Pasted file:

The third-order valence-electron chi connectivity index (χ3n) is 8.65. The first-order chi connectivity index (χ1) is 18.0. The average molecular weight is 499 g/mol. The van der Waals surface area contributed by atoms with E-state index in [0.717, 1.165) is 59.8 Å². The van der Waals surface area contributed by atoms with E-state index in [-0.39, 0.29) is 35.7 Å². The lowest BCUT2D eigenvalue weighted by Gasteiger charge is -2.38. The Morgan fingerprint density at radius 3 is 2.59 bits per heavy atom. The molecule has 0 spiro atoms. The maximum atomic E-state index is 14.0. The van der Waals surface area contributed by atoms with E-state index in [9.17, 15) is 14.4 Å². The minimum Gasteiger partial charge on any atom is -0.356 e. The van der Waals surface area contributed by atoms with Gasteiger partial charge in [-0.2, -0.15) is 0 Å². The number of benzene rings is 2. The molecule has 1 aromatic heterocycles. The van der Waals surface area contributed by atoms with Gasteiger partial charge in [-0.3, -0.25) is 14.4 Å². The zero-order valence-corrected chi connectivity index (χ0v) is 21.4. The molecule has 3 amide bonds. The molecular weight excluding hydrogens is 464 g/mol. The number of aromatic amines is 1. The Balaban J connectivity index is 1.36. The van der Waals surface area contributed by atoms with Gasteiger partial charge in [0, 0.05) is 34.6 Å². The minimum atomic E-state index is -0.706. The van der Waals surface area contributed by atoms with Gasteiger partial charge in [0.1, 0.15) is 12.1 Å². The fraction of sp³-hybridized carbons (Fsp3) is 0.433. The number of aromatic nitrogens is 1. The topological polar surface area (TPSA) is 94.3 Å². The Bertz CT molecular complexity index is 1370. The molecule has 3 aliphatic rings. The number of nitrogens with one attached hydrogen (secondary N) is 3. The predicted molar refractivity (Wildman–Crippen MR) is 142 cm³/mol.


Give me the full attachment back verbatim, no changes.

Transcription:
The third-order valence-electron chi connectivity index (χ3n) is 8.65. The first-order chi connectivity index (χ1) is 18.0. The average molecular weight is 499 g/mol. The van der Waals surface area contributed by atoms with E-state index in [0.717, 1.165) is 59.8 Å². The van der Waals surface area contributed by atoms with E-state index in [-0.39, 0.29) is 35.7 Å². The lowest BCUT2D eigenvalue weighted by Gasteiger charge is -2.38. The Morgan fingerprint density at radius 3 is 2.59 bits per heavy atom. The molecule has 0 spiro atoms. The maximum atomic E-state index is 14.0. The van der Waals surface area contributed by atoms with E-state index in [9.17, 15) is 14.4 Å². The minimum Gasteiger partial charge on any atom is -0.356 e. The van der Waals surface area contributed by atoms with Gasteiger partial charge in [-0.2, -0.15) is 0 Å². The number of benzene rings is 2. The molecule has 1 aromatic heterocycles. The van der Waals surface area contributed by atoms with Gasteiger partial charge in [-0.3, -0.25) is 14.4 Å². The zero-order valence-corrected chi connectivity index (χ0v) is 21.4. The molecule has 3 amide bonds. The molecular weight excluding hydrogens is 464 g/mol. The number of aromatic amines is 1. The Balaban J connectivity index is 1.36. The van der Waals surface area contributed by atoms with Gasteiger partial charge in [0, 0.05) is 34.6 Å². The minimum atomic E-state index is -0.706. The van der Waals surface area contributed by atoms with Gasteiger partial charge in [0.1, 0.15) is 12.1 Å². The fraction of sp³-hybridized carbons (Fsp3) is 0.433. The number of aromatic nitrogens is 1. The topological polar surface area (TPSA) is 94.3 Å². The Bertz CT molecular complexity index is 1370. The molecule has 3 aliphatic rings. The number of nitrogens with one attached hydrogen (secondary N) is 3. The predicted molar refractivity (Wildman–Crippen MR) is 142 cm³/mol.